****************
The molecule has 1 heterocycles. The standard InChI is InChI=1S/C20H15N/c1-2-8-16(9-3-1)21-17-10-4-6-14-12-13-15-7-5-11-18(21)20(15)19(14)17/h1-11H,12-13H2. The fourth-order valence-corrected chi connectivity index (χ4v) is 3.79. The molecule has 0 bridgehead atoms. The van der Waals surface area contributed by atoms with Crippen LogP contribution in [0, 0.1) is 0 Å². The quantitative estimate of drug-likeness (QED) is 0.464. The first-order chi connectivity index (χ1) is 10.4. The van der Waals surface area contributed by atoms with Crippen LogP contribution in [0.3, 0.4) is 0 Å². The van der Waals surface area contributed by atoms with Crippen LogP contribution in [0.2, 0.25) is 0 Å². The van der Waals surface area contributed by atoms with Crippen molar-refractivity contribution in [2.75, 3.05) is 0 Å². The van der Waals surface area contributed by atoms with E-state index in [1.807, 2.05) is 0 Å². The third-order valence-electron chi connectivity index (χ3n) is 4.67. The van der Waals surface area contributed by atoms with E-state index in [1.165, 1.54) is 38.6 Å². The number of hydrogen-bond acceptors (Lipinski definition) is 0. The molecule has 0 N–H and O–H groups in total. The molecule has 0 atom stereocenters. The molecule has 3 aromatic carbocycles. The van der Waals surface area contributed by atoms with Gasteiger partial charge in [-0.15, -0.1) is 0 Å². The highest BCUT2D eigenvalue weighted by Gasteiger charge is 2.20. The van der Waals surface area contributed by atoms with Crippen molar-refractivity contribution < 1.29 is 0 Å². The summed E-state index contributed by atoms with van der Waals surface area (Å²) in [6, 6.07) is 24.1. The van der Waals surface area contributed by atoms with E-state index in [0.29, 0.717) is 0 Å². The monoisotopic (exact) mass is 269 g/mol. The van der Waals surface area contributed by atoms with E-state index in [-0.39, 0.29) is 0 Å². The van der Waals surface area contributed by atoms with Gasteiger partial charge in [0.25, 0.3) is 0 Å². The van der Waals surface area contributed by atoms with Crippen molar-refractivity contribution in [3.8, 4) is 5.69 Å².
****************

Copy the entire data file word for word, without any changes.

The molecule has 1 heterocycles. The standard InChI is InChI=1S/C20H15N/c1-2-8-16(9-3-1)21-17-10-4-6-14-12-13-15-7-5-11-18(21)20(15)19(14)17/h1-11H,12-13H2. The fourth-order valence-corrected chi connectivity index (χ4v) is 3.79. The molecule has 0 bridgehead atoms. The van der Waals surface area contributed by atoms with Crippen LogP contribution in [0, 0.1) is 0 Å². The quantitative estimate of drug-likeness (QED) is 0.464. The first-order chi connectivity index (χ1) is 10.4. The van der Waals surface area contributed by atoms with Crippen LogP contribution in [0.3, 0.4) is 0 Å². The van der Waals surface area contributed by atoms with Crippen LogP contribution in [0.2, 0.25) is 0 Å². The van der Waals surface area contributed by atoms with Crippen molar-refractivity contribution in [2.75, 3.05) is 0 Å². The van der Waals surface area contributed by atoms with E-state index in [1.807, 2.05) is 0 Å². The third-order valence-electron chi connectivity index (χ3n) is 4.67. The van der Waals surface area contributed by atoms with E-state index in [1.165, 1.54) is 38.6 Å². The number of hydrogen-bond acceptors (Lipinski definition) is 0. The molecule has 0 N–H and O–H groups in total. The molecule has 0 atom stereocenters. The molecule has 3 aromatic carbocycles. The van der Waals surface area contributed by atoms with Gasteiger partial charge in [-0.15, -0.1) is 0 Å². The highest BCUT2D eigenvalue weighted by Gasteiger charge is 2.20. The van der Waals surface area contributed by atoms with Crippen molar-refractivity contribution < 1.29 is 0 Å². The summed E-state index contributed by atoms with van der Waals surface area (Å²) in [6, 6.07) is 24.1. The van der Waals surface area contributed by atoms with E-state index in [0.29, 0.717) is 0 Å². The monoisotopic (exact) mass is 269 g/mol. The van der Waals surface area contributed by atoms with E-state index in [-0.39, 0.29) is 0 Å². The van der Waals surface area contributed by atoms with Gasteiger partial charge in [0.25, 0.3) is 0 Å². The van der Waals surface area contributed by atoms with Crippen molar-refractivity contribution in [3.8, 4) is 5.69 Å².